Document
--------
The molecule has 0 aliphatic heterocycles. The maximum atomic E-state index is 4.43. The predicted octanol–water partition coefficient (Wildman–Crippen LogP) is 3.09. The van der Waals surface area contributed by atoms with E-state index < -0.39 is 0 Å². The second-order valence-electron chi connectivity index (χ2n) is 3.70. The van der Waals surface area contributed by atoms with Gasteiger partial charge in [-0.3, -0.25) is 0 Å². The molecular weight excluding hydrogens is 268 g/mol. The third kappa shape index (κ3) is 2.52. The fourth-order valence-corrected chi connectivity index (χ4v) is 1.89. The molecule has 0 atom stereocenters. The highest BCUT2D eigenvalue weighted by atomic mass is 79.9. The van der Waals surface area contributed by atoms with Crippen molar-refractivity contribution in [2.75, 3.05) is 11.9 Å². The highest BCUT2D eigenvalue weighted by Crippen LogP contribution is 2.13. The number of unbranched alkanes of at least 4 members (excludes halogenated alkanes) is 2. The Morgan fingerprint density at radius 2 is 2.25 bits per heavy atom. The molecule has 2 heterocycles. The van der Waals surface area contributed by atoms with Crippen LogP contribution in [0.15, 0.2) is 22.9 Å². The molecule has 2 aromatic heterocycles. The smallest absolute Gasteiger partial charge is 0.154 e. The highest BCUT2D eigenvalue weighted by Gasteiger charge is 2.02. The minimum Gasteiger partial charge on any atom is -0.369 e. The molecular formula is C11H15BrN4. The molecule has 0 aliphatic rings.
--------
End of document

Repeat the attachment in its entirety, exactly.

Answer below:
The molecule has 0 aliphatic heterocycles. The maximum atomic E-state index is 4.43. The predicted octanol–water partition coefficient (Wildman–Crippen LogP) is 3.09. The van der Waals surface area contributed by atoms with E-state index < -0.39 is 0 Å². The second-order valence-electron chi connectivity index (χ2n) is 3.70. The van der Waals surface area contributed by atoms with Gasteiger partial charge in [-0.3, -0.25) is 0 Å². The molecular weight excluding hydrogens is 268 g/mol. The third kappa shape index (κ3) is 2.52. The fourth-order valence-corrected chi connectivity index (χ4v) is 1.89. The molecule has 0 atom stereocenters. The highest BCUT2D eigenvalue weighted by atomic mass is 79.9. The van der Waals surface area contributed by atoms with Crippen molar-refractivity contribution in [2.75, 3.05) is 11.9 Å². The highest BCUT2D eigenvalue weighted by Crippen LogP contribution is 2.13. The number of unbranched alkanes of at least 4 members (excludes halogenated alkanes) is 2. The Morgan fingerprint density at radius 2 is 2.25 bits per heavy atom. The molecule has 2 heterocycles. The van der Waals surface area contributed by atoms with Crippen LogP contribution in [0.15, 0.2) is 22.9 Å². The molecule has 2 aromatic heterocycles. The smallest absolute Gasteiger partial charge is 0.154 e. The highest BCUT2D eigenvalue weighted by Gasteiger charge is 2.02. The minimum Gasteiger partial charge on any atom is -0.369 e. The molecular formula is C11H15BrN4. The molecule has 0 aliphatic rings.